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May 2002

MANMAN market hopeful over new owner

ERP-focused buyer SSA Global open to new prospects

With its purchase of MANMAN’s owners, SSA Global Technologies has sent a shiver of hope through the community using the venerable ERP package on HP 3000s. SSA’s April acquisition of InterBiz puts the manufacturing suite back into the stable of a firm whose core business solutions serve ERP needs.

Mike Greenough, CEO of the $130 million privately held firm, said his company will meet all promises extended to MANMAN customers by InterBiz. But he expects to offer the sites more than free license swaps for the other solutions in the InterBiz solution lineup. A change, however, isn’t necessarily what Greenough imagines all his MANMAN customers need.

“Changing your ERP solution is like getting a blood transfusion,” he said a few weeks after announcing the deal to buy InterBiz and its customers from Computer Associates. “You’ve got to make sure you get the right match, or the patient’s going to die. We recognize the customers have significant investments, and one size probably does not fit all.”

Thousands of SSA Global customers are wearing a single suit, however: BPCS, a solution that has sold many an AS/400 IBM server over the years. Greenough estimates about two-thirds of the company’s 10,000-customer base is using BPCS, which is also offered on Windows NT and Unix platforms from HP and IBM.

The combined product lineup at SSA swelled with the acquisition, but as Greenough said, “I didn’t buy this customer base with a view to killing any products. I want to extend the life of products.” The CEO said SSA was aware that the InterBiz HP 3000 customers had already received end of life advisories from HP as his company completed the deal.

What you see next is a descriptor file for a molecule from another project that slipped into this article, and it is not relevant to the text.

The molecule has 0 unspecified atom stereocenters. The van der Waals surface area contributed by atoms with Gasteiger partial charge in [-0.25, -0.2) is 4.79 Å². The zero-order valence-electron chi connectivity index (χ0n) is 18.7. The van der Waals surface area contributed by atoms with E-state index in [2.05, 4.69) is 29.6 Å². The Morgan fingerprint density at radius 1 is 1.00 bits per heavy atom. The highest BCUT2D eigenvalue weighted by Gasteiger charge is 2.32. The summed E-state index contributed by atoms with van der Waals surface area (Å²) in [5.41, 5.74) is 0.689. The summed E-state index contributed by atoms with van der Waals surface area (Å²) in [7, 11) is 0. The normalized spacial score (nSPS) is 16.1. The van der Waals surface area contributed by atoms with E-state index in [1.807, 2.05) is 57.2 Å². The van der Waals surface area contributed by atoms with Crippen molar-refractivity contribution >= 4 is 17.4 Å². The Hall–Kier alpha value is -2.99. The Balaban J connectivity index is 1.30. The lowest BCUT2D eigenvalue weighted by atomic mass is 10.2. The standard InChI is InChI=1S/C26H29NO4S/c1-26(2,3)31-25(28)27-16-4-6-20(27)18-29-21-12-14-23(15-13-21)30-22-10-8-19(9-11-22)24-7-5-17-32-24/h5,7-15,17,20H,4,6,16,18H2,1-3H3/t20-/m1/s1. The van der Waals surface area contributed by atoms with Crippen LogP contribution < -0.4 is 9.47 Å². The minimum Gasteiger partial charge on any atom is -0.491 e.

Such moves by vendors have been a part of SSA’s history, Greenough said. “If a technical barrier is raised and I can no longer support [such customers], then I want the customers to feel their migration will be smoother within our family of products than anybody else’s.”

The InterBiz offers to move MANMAN customers to other InterBiz products PRMS and KBM, MK Manufacturing and the DEC version of MANMAN “are still good, because we haven’t provided any better alternatives,” Greenough said. “But we believe we’re going to.” PRMS and KBM also run on the AS/400 servers, now known as the iSeries.

MANMAN suppliers of add-on software and third-party support said in the early days after the deal the acquisition had sprinkled some hope around the community. “The people I have talked to range from hopefully optimistic to waiting on the fence,” said Julie Brisker-Haymons, CEO of Quantum Software.

The maker of add-on products for MANMAN on HP 3000s said that the sale of the MANMAN’s owner means “MANMAN is still a marketable product, and it is proof that it is still a player in the manufacturing community. We believe that this change will bring a new perspective and vision to the MANMAN community. It is our hope that the new team will focus on the strength of the MANMAN system as well as its future.”

Moving off MANMAN can provide a revenue stream for SSA, she noted. But Brisker-Haymon believes a better alternative doesn’t exist for much of the MANMAN base. “Maybe there’s something that’s newer technology, but does it really do what MANMAN does for these companies? If there was something else out there, they wouldn’t still be on MANMAN.”

Terry Floyd, founder of third-party support agency the Support Group inc., said moving MANMAN away from CA could improve the future for the product. “It will be better, because everybody’s got a positive attitude and wants [the future] to be better,” he said.

Floyd gives a speech called “10 Big Things Wrong with MANMAN, and What to Do About Them. There’s many things to be done,” he said.

SSA’s Greenough said the company expected to decide about porting MANMAN to HP-UX by early June. Floyd said a better timetable for the decision might be two or three years, and hopefully the answer on migration would be no.

“What’s the hurry?” he said. “If I want to run MANMAN, I need to buy a new N-Class HP 3000 and run MANMAN. Why would I go to Unix with a 25-year old application? You can’t change the basement underneath MANMAN.”


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